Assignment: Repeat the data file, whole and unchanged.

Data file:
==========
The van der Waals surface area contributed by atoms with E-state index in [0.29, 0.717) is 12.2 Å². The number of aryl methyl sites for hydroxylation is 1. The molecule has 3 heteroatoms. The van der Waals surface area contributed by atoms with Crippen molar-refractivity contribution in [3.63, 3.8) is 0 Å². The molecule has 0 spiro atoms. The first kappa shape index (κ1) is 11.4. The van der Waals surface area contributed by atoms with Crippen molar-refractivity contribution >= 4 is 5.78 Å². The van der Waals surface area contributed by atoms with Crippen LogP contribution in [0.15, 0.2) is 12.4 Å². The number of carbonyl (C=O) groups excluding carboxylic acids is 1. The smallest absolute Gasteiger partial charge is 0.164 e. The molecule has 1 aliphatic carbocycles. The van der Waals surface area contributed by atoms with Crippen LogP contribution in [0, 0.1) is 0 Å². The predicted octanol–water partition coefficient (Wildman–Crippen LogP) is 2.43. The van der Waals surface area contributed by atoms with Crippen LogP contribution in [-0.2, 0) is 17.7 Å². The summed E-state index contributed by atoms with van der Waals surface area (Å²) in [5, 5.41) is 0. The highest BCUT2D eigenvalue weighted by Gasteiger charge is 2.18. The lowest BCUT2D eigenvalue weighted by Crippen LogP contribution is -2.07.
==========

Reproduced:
The van der Waals surface area contributed by atoms with E-state index in [0.29, 0.717) is 12.2 Å². The number of aryl methyl sites for hydroxylation is 1. The molecule has 3 heteroatoms. The van der Waals surface area contributed by atoms with Crippen molar-refractivity contribution in [3.63, 3.8) is 0 Å². The molecule has 0 spiro atoms. The first kappa shape index (κ1) is 11.4. The van der Waals surface area contributed by atoms with Crippen molar-refractivity contribution >= 4 is 5.78 Å². The van der Waals surface area contributed by atoms with Crippen LogP contribution in [0.15, 0.2) is 12.4 Å². The number of carbonyl (C=O) groups excluding carboxylic acids is 1. The smallest absolute Gasteiger partial charge is 0.164 e. The molecule has 1 aliphatic carbocycles. The van der Waals surface area contributed by atoms with Crippen LogP contribution in [0, 0.1) is 0 Å². The predicted octanol–water partition coefficient (Wildman–Crippen LogP) is 2.43. The van der Waals surface area contributed by atoms with Crippen LogP contribution in [-0.2, 0) is 17.7 Å². The summed E-state index contributed by atoms with van der Waals surface area (Å²) in [5, 5.41) is 0. The highest BCUT2D eigenvalue weighted by Gasteiger charge is 2.18. The lowest BCUT2D eigenvalue weighted by Crippen LogP contribution is -2.07.